Q: How dangerous is Spirocerca lupi?
A: Spirocerca lupi is a nematode (roundworm) which is found primarily in dogs (but also wild carnivores) and occurs throughout the world in warmer to temperate climates. It is not a new parasite but seems to be more prevalent in recent years in South Africa, including the Highveld area.
The adult worm lives in the oesophagus of dogs where it embeds itself in the oesophageal wall and forms large nodules which may later become cancerous. Infected dogs will usually have two to four nodules, but many more are also possible. While in the oesophageal nodules, the adult worm produces eggs which are shed in the dog’s stool. The eggs are then ingested by dung beetles which act as the intermediate host. The dog can be infected by directly eating the dung beetle, or eating a lizard or bird who has ingested an infected beetle. The dung beetle implicated is the small scarab beetle (a few millimetres in length) and not the traditional bigger ones which are several centimetres long.
Because Spirocerca lupi may cause aneurisms, affected dogs may die within seconds from massive internal haemorrhage. Spirocerca lupi is a common cause of sudden, unexplained death in areas where the worm occurs. Most frequently, however, they just cause lumps in the oesophagus which slowly grow bigger.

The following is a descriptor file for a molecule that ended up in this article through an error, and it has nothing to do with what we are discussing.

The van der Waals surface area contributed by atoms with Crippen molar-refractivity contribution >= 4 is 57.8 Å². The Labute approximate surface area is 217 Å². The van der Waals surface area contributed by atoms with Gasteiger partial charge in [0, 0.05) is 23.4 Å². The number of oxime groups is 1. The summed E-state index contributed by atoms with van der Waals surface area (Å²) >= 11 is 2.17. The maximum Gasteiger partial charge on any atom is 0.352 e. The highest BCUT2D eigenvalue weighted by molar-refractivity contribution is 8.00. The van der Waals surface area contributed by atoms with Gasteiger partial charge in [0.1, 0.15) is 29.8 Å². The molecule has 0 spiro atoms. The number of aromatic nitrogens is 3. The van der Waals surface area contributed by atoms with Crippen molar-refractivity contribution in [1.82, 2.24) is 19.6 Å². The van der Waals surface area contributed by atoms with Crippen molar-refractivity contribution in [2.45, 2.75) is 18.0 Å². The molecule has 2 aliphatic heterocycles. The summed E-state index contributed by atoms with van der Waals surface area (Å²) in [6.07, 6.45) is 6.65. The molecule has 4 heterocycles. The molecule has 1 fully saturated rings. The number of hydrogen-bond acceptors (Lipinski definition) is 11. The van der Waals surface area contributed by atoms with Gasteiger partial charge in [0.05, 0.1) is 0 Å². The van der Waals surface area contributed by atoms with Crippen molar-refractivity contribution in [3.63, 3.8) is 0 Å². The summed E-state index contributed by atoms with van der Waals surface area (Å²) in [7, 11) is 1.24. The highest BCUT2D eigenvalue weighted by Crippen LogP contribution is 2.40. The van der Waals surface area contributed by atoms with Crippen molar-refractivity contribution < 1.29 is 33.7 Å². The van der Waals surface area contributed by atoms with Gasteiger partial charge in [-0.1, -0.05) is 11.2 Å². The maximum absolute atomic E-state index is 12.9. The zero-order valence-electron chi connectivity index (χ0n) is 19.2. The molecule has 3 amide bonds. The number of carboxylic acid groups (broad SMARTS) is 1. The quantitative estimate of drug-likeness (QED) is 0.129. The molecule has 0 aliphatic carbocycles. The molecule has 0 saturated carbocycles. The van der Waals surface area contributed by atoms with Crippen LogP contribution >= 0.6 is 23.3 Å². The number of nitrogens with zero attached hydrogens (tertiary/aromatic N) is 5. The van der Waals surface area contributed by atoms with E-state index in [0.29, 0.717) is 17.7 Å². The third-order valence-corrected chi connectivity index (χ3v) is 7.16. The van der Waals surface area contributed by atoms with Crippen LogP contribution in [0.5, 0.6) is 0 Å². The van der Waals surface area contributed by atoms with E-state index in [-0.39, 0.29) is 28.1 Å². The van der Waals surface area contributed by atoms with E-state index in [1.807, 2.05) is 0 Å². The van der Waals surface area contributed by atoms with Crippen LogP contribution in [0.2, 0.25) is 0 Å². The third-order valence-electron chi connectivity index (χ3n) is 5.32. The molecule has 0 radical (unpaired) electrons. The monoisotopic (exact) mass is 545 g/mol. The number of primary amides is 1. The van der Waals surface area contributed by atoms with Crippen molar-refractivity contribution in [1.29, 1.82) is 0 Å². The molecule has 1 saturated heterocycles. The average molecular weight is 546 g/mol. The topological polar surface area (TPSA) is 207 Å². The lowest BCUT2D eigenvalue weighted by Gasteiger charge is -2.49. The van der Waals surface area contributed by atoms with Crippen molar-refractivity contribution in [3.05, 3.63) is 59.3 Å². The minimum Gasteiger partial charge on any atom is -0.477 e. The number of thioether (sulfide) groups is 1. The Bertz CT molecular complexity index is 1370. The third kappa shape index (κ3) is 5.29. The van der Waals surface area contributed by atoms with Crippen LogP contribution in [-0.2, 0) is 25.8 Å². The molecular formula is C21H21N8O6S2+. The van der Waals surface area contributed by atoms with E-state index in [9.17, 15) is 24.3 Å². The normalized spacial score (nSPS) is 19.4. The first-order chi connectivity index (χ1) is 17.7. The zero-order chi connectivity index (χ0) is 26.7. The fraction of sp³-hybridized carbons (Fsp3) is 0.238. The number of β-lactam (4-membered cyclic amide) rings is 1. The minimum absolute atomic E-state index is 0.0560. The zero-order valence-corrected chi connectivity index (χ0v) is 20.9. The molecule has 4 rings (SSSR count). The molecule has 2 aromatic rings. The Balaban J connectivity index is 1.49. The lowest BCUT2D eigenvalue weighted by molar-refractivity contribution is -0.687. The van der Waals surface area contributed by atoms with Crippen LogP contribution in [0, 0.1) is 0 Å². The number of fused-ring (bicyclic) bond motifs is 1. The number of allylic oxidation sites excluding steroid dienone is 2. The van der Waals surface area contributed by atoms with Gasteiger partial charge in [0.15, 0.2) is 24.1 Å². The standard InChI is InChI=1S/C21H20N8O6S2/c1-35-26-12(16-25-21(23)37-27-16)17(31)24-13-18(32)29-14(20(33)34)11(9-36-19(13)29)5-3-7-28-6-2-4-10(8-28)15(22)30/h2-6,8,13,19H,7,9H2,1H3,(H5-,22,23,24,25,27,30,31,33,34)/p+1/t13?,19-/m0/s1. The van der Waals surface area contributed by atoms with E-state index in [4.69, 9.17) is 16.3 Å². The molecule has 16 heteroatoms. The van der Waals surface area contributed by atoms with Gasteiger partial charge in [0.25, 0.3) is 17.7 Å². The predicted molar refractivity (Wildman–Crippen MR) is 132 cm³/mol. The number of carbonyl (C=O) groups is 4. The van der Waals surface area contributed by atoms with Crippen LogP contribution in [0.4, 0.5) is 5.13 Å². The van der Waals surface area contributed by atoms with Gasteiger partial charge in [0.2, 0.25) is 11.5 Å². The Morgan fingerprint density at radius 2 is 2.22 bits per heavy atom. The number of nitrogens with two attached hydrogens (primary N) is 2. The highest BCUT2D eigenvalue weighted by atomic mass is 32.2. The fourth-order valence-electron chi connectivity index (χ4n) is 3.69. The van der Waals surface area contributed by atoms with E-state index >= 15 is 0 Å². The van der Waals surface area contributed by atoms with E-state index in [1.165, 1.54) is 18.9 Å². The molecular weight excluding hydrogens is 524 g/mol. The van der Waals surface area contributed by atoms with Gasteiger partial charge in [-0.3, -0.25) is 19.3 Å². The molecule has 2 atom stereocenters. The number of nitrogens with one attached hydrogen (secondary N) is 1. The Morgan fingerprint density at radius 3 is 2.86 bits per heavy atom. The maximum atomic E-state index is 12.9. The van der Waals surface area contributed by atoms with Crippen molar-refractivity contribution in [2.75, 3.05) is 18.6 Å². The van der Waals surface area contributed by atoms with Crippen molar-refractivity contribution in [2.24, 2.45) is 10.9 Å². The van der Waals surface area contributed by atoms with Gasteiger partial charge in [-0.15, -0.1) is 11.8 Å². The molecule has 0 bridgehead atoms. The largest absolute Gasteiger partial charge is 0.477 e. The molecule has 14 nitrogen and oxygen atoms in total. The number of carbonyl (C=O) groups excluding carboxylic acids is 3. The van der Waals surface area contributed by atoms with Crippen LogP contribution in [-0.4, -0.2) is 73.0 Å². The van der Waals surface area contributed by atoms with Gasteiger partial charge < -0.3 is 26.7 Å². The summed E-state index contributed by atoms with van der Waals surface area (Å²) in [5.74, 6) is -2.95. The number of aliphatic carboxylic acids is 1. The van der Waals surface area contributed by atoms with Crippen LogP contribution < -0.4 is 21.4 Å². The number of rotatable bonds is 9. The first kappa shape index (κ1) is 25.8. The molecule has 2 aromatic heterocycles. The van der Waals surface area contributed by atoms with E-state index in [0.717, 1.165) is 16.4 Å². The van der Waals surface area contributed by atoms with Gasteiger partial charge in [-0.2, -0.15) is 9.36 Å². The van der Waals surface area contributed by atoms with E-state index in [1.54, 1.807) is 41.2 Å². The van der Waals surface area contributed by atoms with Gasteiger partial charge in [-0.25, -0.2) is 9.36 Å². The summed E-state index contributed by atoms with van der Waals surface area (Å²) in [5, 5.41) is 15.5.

Initially, when the lumps are about pea-sized, they do not cause any problems and the dog shows no visible signs of infection. As the lumps grow bigger the dog may show a poor appetite, lose weight, start regurgitating food after meals, gag, show a low-grade fever and appear listless. Anaemia and the presence of dark to black stool due to the presence of half-digested blood in the stool (melaena) may also be noted in advanced cases. Although most worms will migrate to the oesophagus as final destination, in rare cases the worm migrates to other sites (called aberrant migration) and may end up in the brain, eye, spinal cord, skin or any other tissues, causing a variety of symptoms depending on the location. In long-standing cases, the lump in the oesophagus may become neoplastic (cancerous).
Advanced cases with large granulomas respond poorly to treatment and if the lump has progressed to cancerous transformation, treatment is not possible. Advanced cases may therefore have to be euthanised. Surgical excision of the nodules has been attempted but is associated with high mortality rates and no longer recommended. Treatment of infected dogs is the only option in dogs not euthanised as all untreated dogs usually die from complications. Earlier cases may respond to some formulations containing avermectin. Treatment may stretch over a period of six months or longer. Generally, the earlier the treatment commences, the higher the success rate.
Dr KGM De Cramer